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Elgin Theater

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Elgin Theater

The Elgin Theater was an American movie theatre, located on the corner of 19th Street and Eighth Avenue in the Chelsea neighborhood of Manhattan in New York City. The theater closed in 1978, but the building was returned to service as the Joyce Theater in 1982. It is now a 472-seat dance and performance theater.



Opened in 1942, the theater was designed in the Art Moderne style by Simon Zelnik and was a popular movie house for decades seating 600. It served as a home to cult films and revivals and, later in its career, as an adult theater.

In 1970, the managers showed Alejandro Jodorowsky's 1970 surrealist western El Topo at midnight, with the idea spreading midnight showings to other New York City theaters.

Even while it was an adult theater, it still kept up its program of showing midnight movies. The Elgin is credited with inspiring other New York City theatres to show midnight screenings.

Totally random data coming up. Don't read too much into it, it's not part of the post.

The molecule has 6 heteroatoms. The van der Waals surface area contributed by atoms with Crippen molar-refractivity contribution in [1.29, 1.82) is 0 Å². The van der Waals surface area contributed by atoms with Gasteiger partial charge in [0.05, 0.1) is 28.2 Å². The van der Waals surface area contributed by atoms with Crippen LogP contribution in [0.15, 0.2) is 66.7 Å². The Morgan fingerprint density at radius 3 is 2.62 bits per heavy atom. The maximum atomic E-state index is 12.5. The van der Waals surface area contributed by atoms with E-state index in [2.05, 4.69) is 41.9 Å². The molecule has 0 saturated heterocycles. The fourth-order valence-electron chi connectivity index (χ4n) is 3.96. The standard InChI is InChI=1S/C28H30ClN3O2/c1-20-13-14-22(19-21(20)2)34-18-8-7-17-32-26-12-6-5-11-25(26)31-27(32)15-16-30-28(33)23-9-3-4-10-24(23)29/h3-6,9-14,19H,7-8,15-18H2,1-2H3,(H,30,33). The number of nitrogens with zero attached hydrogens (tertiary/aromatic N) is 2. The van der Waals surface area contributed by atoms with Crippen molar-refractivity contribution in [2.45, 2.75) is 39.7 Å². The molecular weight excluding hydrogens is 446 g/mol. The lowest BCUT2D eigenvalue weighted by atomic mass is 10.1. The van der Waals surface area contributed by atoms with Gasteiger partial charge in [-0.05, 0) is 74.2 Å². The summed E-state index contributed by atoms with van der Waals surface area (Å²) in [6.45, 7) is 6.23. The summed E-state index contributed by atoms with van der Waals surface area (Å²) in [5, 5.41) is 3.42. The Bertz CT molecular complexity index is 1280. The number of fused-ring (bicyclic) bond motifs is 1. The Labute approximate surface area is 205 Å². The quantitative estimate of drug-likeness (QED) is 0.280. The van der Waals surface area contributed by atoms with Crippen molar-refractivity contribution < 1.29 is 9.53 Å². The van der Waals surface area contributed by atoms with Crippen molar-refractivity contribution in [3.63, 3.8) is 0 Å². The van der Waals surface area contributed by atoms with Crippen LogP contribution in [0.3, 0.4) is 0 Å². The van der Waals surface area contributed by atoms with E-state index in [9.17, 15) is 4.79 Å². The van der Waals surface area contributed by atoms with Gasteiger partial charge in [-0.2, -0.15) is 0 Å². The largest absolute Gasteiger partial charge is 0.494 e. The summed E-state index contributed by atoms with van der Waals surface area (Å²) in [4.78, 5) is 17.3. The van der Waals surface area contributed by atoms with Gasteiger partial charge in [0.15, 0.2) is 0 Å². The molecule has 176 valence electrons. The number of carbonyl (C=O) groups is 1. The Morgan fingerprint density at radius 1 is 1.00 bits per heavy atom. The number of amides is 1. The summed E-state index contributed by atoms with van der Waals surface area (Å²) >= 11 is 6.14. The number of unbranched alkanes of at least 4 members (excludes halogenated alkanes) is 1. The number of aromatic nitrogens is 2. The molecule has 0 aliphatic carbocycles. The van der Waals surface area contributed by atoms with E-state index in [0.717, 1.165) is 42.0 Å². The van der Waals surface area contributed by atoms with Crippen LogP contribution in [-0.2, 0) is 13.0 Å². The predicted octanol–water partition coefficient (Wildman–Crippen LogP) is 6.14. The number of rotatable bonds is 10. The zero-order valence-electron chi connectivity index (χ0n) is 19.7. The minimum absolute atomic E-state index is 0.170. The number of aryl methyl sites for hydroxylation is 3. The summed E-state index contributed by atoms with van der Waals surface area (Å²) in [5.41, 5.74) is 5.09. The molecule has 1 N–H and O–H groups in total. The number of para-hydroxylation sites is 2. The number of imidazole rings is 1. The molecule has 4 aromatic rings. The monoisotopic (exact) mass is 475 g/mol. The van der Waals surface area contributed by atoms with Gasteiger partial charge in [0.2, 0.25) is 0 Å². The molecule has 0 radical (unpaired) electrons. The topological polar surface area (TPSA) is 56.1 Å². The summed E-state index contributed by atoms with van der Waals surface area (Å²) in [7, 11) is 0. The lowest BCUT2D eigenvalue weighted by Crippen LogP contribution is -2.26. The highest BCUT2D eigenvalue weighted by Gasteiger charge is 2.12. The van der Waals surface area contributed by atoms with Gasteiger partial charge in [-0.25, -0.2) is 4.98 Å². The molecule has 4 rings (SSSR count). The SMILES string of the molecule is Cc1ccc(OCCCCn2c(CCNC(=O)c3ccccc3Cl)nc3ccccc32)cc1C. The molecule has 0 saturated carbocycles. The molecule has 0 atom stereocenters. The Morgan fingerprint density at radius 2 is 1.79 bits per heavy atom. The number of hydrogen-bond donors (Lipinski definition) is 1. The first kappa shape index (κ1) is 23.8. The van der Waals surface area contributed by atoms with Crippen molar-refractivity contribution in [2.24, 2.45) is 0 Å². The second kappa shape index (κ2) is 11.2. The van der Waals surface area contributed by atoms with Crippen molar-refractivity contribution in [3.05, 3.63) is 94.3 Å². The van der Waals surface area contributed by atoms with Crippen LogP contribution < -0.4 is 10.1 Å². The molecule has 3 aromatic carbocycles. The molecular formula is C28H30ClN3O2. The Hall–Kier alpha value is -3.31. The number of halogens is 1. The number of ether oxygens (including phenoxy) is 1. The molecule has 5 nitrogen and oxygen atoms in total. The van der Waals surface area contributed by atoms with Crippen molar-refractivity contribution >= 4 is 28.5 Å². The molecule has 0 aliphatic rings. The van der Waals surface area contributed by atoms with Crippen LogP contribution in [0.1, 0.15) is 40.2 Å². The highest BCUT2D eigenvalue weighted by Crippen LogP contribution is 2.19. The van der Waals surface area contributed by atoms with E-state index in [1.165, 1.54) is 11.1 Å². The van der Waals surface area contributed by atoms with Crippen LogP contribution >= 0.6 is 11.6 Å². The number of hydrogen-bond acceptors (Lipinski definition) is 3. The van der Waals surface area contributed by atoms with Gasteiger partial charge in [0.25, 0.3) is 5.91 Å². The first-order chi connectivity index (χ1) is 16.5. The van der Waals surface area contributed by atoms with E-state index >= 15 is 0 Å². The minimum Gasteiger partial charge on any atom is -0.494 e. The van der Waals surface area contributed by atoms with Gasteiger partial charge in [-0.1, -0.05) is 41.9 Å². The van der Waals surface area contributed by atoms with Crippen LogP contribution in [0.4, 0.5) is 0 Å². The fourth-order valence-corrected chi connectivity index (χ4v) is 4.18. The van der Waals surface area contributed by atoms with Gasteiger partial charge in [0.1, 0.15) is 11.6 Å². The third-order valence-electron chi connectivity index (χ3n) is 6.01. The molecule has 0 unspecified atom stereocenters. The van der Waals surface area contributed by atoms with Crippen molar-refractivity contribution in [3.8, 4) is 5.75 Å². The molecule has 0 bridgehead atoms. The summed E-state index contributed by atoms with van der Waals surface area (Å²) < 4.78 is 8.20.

In 1978, the community forced it to close.

Notable midnight films

A list of films played at midnight during the 1970s at the Elgin:

  • El Topo
  • Eraserhead
  • Freaks
  • The Harder They Come
  • Invocation of My Demon Brother           
  • Night of the Living Dead
  • Pink Flamingos
  • Reefer Madness
  • The Rocky Horror Picture Show
  • Targets
  • Un Chien Andalou
  • Joyce Theater

    The building was returned to service as the Joyce Theater in 1982 and it is now a 472-seat dance and performance theater. The interior was completely gutted and the structure restored by architect Hugh Hardy. Hardy also preserved the marquee and fa├žade outside. The theater hosts nearly 140,000 people a year and serves as a popular dance venue in the city. The new name is in memory of the daughter of LuEsther Mertz, who made possible the purchase of the theater in 1979, at a cost of $225,000.


    Elgin Theater Wikipedia